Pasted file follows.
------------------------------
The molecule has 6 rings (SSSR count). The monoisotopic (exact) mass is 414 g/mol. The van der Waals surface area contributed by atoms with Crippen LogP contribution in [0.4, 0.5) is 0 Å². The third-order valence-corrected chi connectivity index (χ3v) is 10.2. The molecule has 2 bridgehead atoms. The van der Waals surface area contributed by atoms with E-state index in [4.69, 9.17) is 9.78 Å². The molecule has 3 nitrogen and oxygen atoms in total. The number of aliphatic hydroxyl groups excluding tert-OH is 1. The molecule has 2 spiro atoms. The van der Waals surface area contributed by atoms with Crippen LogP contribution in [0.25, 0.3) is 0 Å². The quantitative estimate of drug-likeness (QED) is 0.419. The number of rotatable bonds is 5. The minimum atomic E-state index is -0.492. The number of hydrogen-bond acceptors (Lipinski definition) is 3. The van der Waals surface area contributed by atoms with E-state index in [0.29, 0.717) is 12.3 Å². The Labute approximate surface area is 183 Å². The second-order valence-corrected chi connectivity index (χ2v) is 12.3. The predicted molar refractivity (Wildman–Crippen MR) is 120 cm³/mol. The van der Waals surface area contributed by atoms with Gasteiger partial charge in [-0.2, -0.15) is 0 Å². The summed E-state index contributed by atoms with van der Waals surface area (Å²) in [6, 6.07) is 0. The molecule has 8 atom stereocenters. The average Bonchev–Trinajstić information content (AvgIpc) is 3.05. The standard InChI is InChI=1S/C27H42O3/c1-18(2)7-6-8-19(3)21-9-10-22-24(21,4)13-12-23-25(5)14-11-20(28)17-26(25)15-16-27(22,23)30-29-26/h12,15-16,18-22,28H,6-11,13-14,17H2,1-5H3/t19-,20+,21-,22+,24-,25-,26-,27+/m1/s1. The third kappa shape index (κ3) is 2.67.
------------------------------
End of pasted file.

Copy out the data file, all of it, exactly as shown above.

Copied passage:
The molecule has 6 rings (SSSR count). The monoisotopic (exact) mass is 414 g/mol. The van der Waals surface area contributed by atoms with Crippen LogP contribution in [0.4, 0.5) is 0 Å². The third-order valence-corrected chi connectivity index (χ3v) is 10.2. The molecule has 2 bridgehead atoms. The van der Waals surface area contributed by atoms with E-state index in [4.69, 9.17) is 9.78 Å². The molecule has 3 nitrogen and oxygen atoms in total. The number of aliphatic hydroxyl groups excluding tert-OH is 1. The molecule has 2 spiro atoms. The van der Waals surface area contributed by atoms with Crippen LogP contribution in [0.25, 0.3) is 0 Å². The quantitative estimate of drug-likeness (QED) is 0.419. The number of rotatable bonds is 5. The minimum atomic E-state index is -0.492. The number of hydrogen-bond acceptors (Lipinski definition) is 3. The van der Waals surface area contributed by atoms with E-state index in [0.29, 0.717) is 12.3 Å². The Labute approximate surface area is 183 Å². The second-order valence-corrected chi connectivity index (χ2v) is 12.3. The predicted molar refractivity (Wildman–Crippen MR) is 120 cm³/mol. The van der Waals surface area contributed by atoms with Gasteiger partial charge in [-0.2, -0.15) is 0 Å². The summed E-state index contributed by atoms with van der Waals surface area (Å²) in [6, 6.07) is 0. The molecule has 8 atom stereocenters. The average Bonchev–Trinajstić information content (AvgIpc) is 3.05. The standard InChI is InChI=1S/C27H42O3/c1-18(2)7-6-8-19(3)21-9-10-22-24(21,4)13-12-23-25(5)14-11-20(28)17-26(25)15-16-27(22,23)30-29-26/h12,15-16,18-22,28H,6-11,13-14,17H2,1-5H3/t19-,20+,21-,22+,24-,25-,26-,27+/m1/s1. The third kappa shape index (κ3) is 2.67.